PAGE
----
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7 Mar 2016

Lindsay Fortado, Financial Times

Lacklustre compliance on anti-slavery law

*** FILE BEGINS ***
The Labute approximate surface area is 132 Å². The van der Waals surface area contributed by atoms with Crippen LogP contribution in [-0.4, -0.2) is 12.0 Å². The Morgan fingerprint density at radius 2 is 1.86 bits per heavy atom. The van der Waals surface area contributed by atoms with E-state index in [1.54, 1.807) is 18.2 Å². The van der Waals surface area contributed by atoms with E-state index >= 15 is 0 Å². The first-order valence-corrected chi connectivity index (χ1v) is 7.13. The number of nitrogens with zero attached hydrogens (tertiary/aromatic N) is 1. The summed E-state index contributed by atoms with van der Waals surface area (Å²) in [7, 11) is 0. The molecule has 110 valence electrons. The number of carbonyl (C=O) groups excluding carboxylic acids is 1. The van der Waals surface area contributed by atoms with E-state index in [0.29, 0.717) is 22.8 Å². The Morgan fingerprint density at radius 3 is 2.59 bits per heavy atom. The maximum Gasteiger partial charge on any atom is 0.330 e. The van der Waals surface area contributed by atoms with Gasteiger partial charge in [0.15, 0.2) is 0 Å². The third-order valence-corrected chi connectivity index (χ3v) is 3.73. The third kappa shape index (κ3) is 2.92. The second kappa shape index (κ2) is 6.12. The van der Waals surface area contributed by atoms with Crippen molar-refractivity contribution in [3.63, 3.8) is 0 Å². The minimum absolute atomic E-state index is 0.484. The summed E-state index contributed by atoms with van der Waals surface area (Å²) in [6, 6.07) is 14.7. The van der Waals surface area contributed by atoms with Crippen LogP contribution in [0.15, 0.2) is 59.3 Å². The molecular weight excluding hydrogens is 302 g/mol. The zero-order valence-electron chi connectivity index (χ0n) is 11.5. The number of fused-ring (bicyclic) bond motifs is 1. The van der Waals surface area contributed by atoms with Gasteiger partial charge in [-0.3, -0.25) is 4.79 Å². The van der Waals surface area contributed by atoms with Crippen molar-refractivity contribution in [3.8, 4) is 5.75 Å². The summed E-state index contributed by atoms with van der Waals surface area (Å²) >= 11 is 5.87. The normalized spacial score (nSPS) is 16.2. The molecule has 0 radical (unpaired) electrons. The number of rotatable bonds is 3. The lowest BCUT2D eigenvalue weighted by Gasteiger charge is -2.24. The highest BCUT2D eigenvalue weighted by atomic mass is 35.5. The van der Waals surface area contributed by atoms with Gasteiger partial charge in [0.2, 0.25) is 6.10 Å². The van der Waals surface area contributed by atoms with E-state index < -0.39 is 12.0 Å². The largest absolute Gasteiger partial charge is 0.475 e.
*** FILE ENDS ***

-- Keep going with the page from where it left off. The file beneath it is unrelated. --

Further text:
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When the UK’s Modern Slavery Act came into force last year, politicians hailed the new law as precedent-setting. It was the first national bill in the world that would require companies with turnover of more than £36m that operate in Britain to publish the steps they were taking to eradicate the crime from their supply chain. But since it has been implemented, the initial company statements have been lacklustre. Only 22 of 75 of the statements to comply with the law fulfilled the requirements to be both signed by a director and available on the company’s homepage, according to campaign groups. EE, Millennium & Copthorne Hotels, EMC, Imperial Tobacco, and Jigsaw are among the companies that have failed to do one of the two requirements, the Business & Human Rights Resource Centre and CORE Coalition found in their research. Even fewer companies — only nine — met the minimum requirements on the areas of information that should be included in the statements, such as company policies and due diligence. “While the companies that have published reports under the act are to be commended as early movers, it’s clear that there is widespread misunderstanding among business about what’s required,” said Marilyn Croser, the director of CORE Coalition...Critics of the Modern Slavery Act say that, while it brings attention to the crime and its prevalence, there are no monetary or criminal penalties for companies that do not comply with the supply chain legal reporting requirement. When the act was still being debated, members of the House of Lords tried to require a government depository for the statements as part of the legislation, but the idea was defeated. The Business & Human Rights Resource Centre has created a central registry where it is assembling all of the statements required by the act that they can find through web searches. Whether the early compliance reports are indicative of future ones remains to be seen. More than 12,000 companies globally are estimated to be required to comply so a pool of 75 reports is far from the full picture. The campaign groups say that, if the level of reporting remains inadequate, the government should enforce better compliance. There was a bright spot: two of the largest companies that have put out statements, Ford and Intel, had some of the most detailed assessments, the groups found.